Storm The Stars steps up the pace

Storm The Stars, right, chases home Jack Hobbs and William Buick win the 150th Dubai Duty Free Irish Derby at the Curragh on Saturday. Picture: Pat Healy/PA Wire.
Storm The Stars, right, chases home Jack Hobbs and William Buick win the 150th Dubai Duty Free Irish Derby at the Curragh on Saturday. Picture: Pat Healy/PA Wire.
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STORM The STARS, ante-post favourite for the Ladbrokes 
St Leger, may possibly take in two races before the Doncaster Classic following his excellent effort in the Dubai Duty Free Irish Derby.

The William Haggas-trained colt was clear second-best behind Jack Hobbs at the Curragh on Saturday to back up his third place in the Epsom Derby.

The Great Voltigeur Stakes at York’s Ebor meeting in August is the logical next stop for Storm The Stars, but there is a slight chance he could run before then as he is thriving with racing.

“We were over the moon, he ran a tremendous race. He looked so well before the race and he’s thriving,” said Bruce Raymond, racing manager to owner Sheikh Juma Dalmook Al Maktoum.

“William says he’s a horse he has to keep on top of as he doesn’t do too much in his work.

“He needs his racing and William has picked the right races for him. He’s done very well and not let us down.

“The Voltigeur is an obvious race to go for.

“Whether William can wait that long with him I’m not sure, but that is the plan at the moment. Then there’s the Leger, of course, but that’s a long way off at the minute.

“Whether we can squeeze a race in before the Voltigeur, we’ll have to see. There are one or two races we could go for, but it’s undecided. The Gordon Stakes at Goodwood could be an obvious one, but we need to discuss it. This horse is certainly going the right way.”

The presence of Storm The Stars would certainly add further prestige to the Welcome to Yorkshire Ebor Festival where horses will race for a record £3.8m this year after the latest £140,000 increase in prize money.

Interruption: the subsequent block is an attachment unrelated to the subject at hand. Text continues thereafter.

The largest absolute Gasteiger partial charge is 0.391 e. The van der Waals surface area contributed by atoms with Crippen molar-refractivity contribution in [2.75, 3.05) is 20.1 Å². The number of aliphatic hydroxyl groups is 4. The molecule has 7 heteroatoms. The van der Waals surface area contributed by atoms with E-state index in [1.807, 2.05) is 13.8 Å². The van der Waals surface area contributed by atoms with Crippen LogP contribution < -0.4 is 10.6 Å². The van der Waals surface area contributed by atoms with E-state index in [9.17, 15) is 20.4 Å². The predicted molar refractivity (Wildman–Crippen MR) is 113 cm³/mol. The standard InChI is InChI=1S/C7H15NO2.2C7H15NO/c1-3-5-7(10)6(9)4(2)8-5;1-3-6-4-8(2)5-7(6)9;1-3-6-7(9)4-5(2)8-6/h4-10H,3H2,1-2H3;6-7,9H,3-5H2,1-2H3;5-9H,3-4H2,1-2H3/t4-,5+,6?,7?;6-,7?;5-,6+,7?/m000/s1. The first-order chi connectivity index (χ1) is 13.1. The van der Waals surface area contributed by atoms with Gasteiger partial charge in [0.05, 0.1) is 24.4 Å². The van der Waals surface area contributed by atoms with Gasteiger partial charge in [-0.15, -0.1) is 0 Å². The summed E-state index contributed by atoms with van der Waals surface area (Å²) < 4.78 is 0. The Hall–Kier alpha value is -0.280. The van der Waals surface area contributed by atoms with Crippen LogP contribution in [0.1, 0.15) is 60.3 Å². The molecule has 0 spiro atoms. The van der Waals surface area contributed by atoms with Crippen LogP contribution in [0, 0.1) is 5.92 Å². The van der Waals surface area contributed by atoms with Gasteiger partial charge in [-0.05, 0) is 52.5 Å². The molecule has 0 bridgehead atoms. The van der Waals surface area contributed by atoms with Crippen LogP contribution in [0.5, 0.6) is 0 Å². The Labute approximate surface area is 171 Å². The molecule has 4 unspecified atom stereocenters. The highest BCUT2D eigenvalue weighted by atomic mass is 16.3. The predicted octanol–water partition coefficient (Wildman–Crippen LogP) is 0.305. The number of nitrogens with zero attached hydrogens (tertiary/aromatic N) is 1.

It means 23 of the 25 races will have increased prize funds in August, although the biggest boost will be to the value of the meeting’s premier races for juveniles colts and fillies – the stars of the future.

As a result, the Group Two Irish Thoroughbred Marketing Gimcrack Stakes will be worth £220,000 – up £20,000 on last year – and the richest race of its type for juvenile colts in Britain.

Furthermore, the Group Two Pinsent Masons Lowther Stakes will now offer £200,000. Up from £150,000 in 2014, it is also the richest Group Two race for juvenile fillies.

Meanwhile, the participation of Epsom Derby winner Golden Horn in the £850,000 Juddmonte International, the richest race ever to be staged on Knavesmire, will become clearer after John Gosden’s stable star lines up in this Saturday’s Coral-Eclipse at Sandown.

However, Golden Horn will only have to face a maximum of four rivals, including Kevin Ryan’s The Grey Gatsby, following the defection of French Derby winner New Bay in the wake of a disappointing workout yesterday morning under the ever watchful eye of training legend Andre Fabre.

Gosden has been delighted with the unbeaten son of Cape Cross since his Classic success, and the form was franked when aforementioned stablemate Jack Hobbs – runner-up at Epsom – won the Irish Derby on Saturday.

Gosden has also left in Western Hymn, a three-time winner over the course and distance.

The four-year-old was third in the Prince of Wales’s Stakes at Royal Ascot on his latest start and is set to renew rivalry with The Grey Gatsby, the 2014 Yorkshire horse of the year, who was an unlucky second to Free Eagle. T

The other possibles in this disappointing field for such a historic race are Andrew Balding’s admirable veteran Tullius and Aidan O’Brien’s Cougar Mountain.

The Yorkshire Post columnist Danny Tudhope faces another frustrating two weeks on the sidelines before having any idea when he might be able to return to the saddle.

David O’Meara’s stable jockey has been sidelined since he broke his thumb when unshipped from Bond Bombshell on the way to the start, where he finished well-beaten in a five-furlong maiden at Catterick on May 29.

“It’s a bit frustrating, but I’ve just got to grin and bear it and get on with it,” said Tudhope. “It’s my metacarpal bone in my thumb. I had an X-ray (yesterday) and it’s still not 100 per cent right so I have to keep it strapped up for another 10 days to two weeks. I can’t really get back until it’s properly healed.”